Homeowners are upset and frightened. Roughly 350,000 homeowners in 10 of the highest-risk counties are estimated to be affected by this surge of non-renewals. With entire communities facing coverage issues, problems can compound quickly.
Home insurance coverage is mandatory for mortgage approval, so if prospective home buyers can’t get coverage, housing values will sink and home sales will plummet. In addition to the resale problem, this also results in declining property taxes, which further harms a community.
What can California homeowners do?
Homeowners in high-risk areas have a few limited options. One option for homeowners who have received notice that their current policy isn’t being renewed is to try and find another insurance company that will provide coverage, but be prepared for some sticker shock. The Sacramento Bee reported that homeowners have been quoted replacement policies that are “two to three times as expensive” as their previous policy.
Some homeowners in high-risk areas have been able to purchase insurance through companies such as Lloyd’s of London, a “surplus lines” insurer that covers risks that traditional insurers won’t cover. However, even some of those policies are now being dropped.
California property owners can also buy into a “last resort” plan called FAIR. The Fair Access to Insurance Requirements (FAIR) plan was designed to help property owners struggling to insure a property deemed “high risk.”
While the FAIR plan does provide coverage, these are stripped-down policies of last resort. Covered perils are limited, and there are also restrictions on how much coverage can be purchased. Additionally, theft and liability coverage are not included.
Still, some coverage is better than no coverage at all. For homeowners who must resort to FAIR plans, purchase as much supplemental coverage as possible.
What’s next for California?
Property and casualty insurance companies that provide homeowners insurance have filed requests with the state for multiple rate increases. Both the FAIR plan and surplus carriers have expanded the numbers of policies sold — all of which points to a potential turning point for insurance coverage in the state.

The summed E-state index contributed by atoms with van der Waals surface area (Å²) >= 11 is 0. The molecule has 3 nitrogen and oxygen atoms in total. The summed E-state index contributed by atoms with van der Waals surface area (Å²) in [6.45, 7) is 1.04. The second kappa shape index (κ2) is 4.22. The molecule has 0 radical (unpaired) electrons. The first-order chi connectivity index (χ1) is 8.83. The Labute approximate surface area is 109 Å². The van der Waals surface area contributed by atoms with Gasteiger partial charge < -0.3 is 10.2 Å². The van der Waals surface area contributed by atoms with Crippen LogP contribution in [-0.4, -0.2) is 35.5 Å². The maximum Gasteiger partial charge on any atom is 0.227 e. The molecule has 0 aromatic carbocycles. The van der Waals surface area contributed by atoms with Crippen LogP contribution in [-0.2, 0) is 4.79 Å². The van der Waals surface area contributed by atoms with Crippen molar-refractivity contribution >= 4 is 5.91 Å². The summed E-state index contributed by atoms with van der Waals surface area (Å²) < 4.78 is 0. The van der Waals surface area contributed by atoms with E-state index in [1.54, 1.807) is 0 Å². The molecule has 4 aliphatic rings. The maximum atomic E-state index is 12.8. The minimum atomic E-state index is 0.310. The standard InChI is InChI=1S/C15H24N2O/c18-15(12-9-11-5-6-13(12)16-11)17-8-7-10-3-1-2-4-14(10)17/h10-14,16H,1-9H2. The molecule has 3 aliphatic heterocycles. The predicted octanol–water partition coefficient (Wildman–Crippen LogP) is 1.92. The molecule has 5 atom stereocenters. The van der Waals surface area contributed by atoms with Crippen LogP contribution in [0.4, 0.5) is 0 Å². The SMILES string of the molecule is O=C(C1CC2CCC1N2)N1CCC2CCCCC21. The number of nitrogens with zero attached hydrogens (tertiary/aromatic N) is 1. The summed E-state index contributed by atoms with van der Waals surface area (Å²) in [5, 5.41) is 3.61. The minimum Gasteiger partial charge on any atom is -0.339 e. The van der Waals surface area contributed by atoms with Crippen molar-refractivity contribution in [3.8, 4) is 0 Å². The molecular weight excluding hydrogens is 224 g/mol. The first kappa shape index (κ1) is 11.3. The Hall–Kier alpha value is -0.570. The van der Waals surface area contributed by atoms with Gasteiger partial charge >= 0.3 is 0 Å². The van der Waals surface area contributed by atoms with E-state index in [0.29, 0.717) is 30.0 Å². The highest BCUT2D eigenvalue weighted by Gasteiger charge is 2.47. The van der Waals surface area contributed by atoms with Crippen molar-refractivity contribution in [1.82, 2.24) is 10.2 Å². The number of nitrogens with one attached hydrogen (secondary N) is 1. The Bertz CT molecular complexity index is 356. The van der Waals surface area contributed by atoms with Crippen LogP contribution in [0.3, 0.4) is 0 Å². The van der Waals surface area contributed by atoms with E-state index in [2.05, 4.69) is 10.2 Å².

If Californians continue to lose homeowners coverage, and insurers continue to experience ever-higher losses due to wildfires, the property insurance market in California will be under greater strain than ever before.
If you’re unhappy with your current homeowners insurance policy or are shopping for new home insurance in California, you can visit our best homeowners insurance companies in California page to browse top-rated companies in your area and get a quote from a new company!
The content on this site is offered only as a public service to the web community and does not constitute solicitation or provision of legal advice. This site should not be used as a substitute for obtaining legal advice from an insurance company or an attorney licensed or authorized to practice in your jurisdiction. You should always consult a suitably qualified attorney regarding any specific legal problem or matter. The comments and opinions expressed on this site are of the individual author and may not reflect the opinions of the insurance company or any individual attorney.